The only angry-looking thing today was the red T-Shirts of the protesters.
For most part of the demonstration, the anger was hurriedly assembled for camera interviews much like how smiles, must be arranged when you hear ‘say cheese’.
A young man with a severe problem of dripping boxers and shorts clutch the side of a young woman who perhaps found the occasion jolly enough to allow the man a free fondle.
There was no such time last Thursday for a free fondle following the fresh fatality that fuelled fiery fury at the Adentan Highway where a teenager was knocked down.
In one righteous rage, the spontaneous protest led to blocked roads and a showdown with trigger-happy police officers chasing down protesters with a zeal that looked like a borrowed script from Apartheid South Africa.
The violence was the language of the residents after weeks of urging the country’s leaders to fix footbridges, fix the traffic lights and just fix the deaths on the highway.
Ghanaian leaders with a second nature of painting problem in many bureaucratic words, talked around problem, talked about problems and talked to the problems.
They did not tackle the problem. Until Ghana’s December democrats became November vagabonds – they would not wait till December 2020 to show their power, they picked November 09 to show their anger.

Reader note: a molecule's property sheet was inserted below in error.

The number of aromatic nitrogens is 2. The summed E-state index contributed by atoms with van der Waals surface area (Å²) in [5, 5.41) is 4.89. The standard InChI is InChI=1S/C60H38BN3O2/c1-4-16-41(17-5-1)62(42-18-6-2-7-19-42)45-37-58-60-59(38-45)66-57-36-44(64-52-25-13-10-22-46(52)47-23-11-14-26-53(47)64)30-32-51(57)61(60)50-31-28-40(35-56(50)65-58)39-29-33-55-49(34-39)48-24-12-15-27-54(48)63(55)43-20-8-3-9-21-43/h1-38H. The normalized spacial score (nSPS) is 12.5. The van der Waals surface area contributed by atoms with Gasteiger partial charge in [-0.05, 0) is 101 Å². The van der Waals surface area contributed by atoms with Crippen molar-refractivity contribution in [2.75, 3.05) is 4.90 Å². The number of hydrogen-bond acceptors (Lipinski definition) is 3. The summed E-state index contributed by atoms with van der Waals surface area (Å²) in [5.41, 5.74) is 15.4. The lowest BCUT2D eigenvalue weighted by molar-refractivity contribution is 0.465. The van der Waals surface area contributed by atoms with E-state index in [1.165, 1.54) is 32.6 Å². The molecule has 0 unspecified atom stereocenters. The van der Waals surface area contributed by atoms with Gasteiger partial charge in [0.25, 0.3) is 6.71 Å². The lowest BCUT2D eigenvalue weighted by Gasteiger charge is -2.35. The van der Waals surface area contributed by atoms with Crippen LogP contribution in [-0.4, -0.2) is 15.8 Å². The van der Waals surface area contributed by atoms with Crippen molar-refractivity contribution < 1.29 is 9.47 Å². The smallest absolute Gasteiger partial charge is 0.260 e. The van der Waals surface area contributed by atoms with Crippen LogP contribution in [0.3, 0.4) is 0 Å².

Fast-forward to Monday, another protest is on – more organised, better led, more coordinated.
But less angry.
Maybe that much venom and anger is too hot to can on Thursday and carry on to Monday.
Maybe these protesters are honey bees that sting powerfully only to die off suddenly for stinging too much and too hard almost half of their bodies is ripped off in the attempt to pull out.
May be. But today, all you needed was a red T-Shirt from a family funeral or the official #fixthefootbridge T-Shirt and simply any Vodafone T-Shirt was good enough for the demo.
Phones were out to file selfies for the history section on Facebook to bring back the memories of this day in 365 days’ time.
Some of the youths carried used lorry tyres around, singing, chanting, running around in ways that masked another real problem of youth unemployment.
And while they trooped past the Adentan highway, they noticed MTTU police officers helping pedestrians crossing the deadly highway.
That help deemed commonsensical, was even missing weeks ago when residents begged the government to help residents who had grown fearful of the highway.
Well, anger has its own benefits – people have come to learn in Ghana. The police officers are now stuck on the highway. They are going nowhere now.
Anger is for the serious. Appeals are for sissies.